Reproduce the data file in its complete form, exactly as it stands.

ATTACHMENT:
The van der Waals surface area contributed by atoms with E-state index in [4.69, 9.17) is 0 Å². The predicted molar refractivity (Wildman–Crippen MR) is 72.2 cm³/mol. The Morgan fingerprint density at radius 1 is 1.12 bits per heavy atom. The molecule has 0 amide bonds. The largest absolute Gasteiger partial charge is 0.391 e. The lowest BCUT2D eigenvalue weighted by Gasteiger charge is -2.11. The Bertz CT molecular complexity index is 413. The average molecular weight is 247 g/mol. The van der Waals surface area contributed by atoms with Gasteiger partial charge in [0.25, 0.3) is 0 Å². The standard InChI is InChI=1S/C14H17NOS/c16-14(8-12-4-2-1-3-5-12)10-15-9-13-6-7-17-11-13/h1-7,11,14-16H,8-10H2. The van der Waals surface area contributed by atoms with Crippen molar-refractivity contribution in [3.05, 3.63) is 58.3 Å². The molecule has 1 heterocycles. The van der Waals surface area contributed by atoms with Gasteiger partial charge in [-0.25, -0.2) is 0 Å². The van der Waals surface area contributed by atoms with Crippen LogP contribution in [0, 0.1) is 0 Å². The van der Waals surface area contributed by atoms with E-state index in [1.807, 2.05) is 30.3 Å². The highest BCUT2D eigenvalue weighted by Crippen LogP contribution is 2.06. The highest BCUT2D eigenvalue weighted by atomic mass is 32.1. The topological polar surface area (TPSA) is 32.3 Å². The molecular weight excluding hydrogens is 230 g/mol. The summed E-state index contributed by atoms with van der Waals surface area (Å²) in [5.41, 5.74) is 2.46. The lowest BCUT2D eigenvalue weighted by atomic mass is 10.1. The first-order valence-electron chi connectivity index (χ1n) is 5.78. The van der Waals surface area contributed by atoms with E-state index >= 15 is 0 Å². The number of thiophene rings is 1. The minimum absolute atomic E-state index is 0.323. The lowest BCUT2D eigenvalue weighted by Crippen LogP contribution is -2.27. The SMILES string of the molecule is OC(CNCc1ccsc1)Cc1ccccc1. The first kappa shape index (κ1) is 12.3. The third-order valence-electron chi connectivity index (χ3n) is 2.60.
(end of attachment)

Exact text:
The van der Waals surface area contributed by atoms with E-state index in [4.69, 9.17) is 0 Å². The predicted molar refractivity (Wildman–Crippen MR) is 72.2 cm³/mol. The Morgan fingerprint density at radius 1 is 1.12 bits per heavy atom. The molecule has 0 amide bonds. The largest absolute Gasteiger partial charge is 0.391 e. The lowest BCUT2D eigenvalue weighted by Gasteiger charge is -2.11. The Bertz CT molecular complexity index is 413. The average molecular weight is 247 g/mol. The van der Waals surface area contributed by atoms with Gasteiger partial charge in [0.25, 0.3) is 0 Å². The standard InChI is InChI=1S/C14H17NOS/c16-14(8-12-4-2-1-3-5-12)10-15-9-13-6-7-17-11-13/h1-7,11,14-16H,8-10H2. The van der Waals surface area contributed by atoms with Crippen molar-refractivity contribution in [3.05, 3.63) is 58.3 Å². The molecule has 1 heterocycles. The van der Waals surface area contributed by atoms with Gasteiger partial charge in [-0.25, -0.2) is 0 Å². The van der Waals surface area contributed by atoms with Crippen LogP contribution in [0, 0.1) is 0 Å². The van der Waals surface area contributed by atoms with E-state index in [1.807, 2.05) is 30.3 Å². The highest BCUT2D eigenvalue weighted by Crippen LogP contribution is 2.06. The highest BCUT2D eigenvalue weighted by atomic mass is 32.1. The topological polar surface area (TPSA) is 32.3 Å². The molecular weight excluding hydrogens is 230 g/mol. The summed E-state index contributed by atoms with van der Waals surface area (Å²) in [5.41, 5.74) is 2.46. The lowest BCUT2D eigenvalue weighted by atomic mass is 10.1. The first-order valence-electron chi connectivity index (χ1n) is 5.78. The van der Waals surface area contributed by atoms with E-state index >= 15 is 0 Å². The number of thiophene rings is 1. The minimum absolute atomic E-state index is 0.323. The lowest BCUT2D eigenvalue weighted by Crippen LogP contribution is -2.27. The SMILES string of the molecule is OC(CNCc1ccsc1)Cc1ccccc1. The first kappa shape index (κ1) is 12.3. The third-order valence-electron chi connectivity index (χ3n) is 2.60.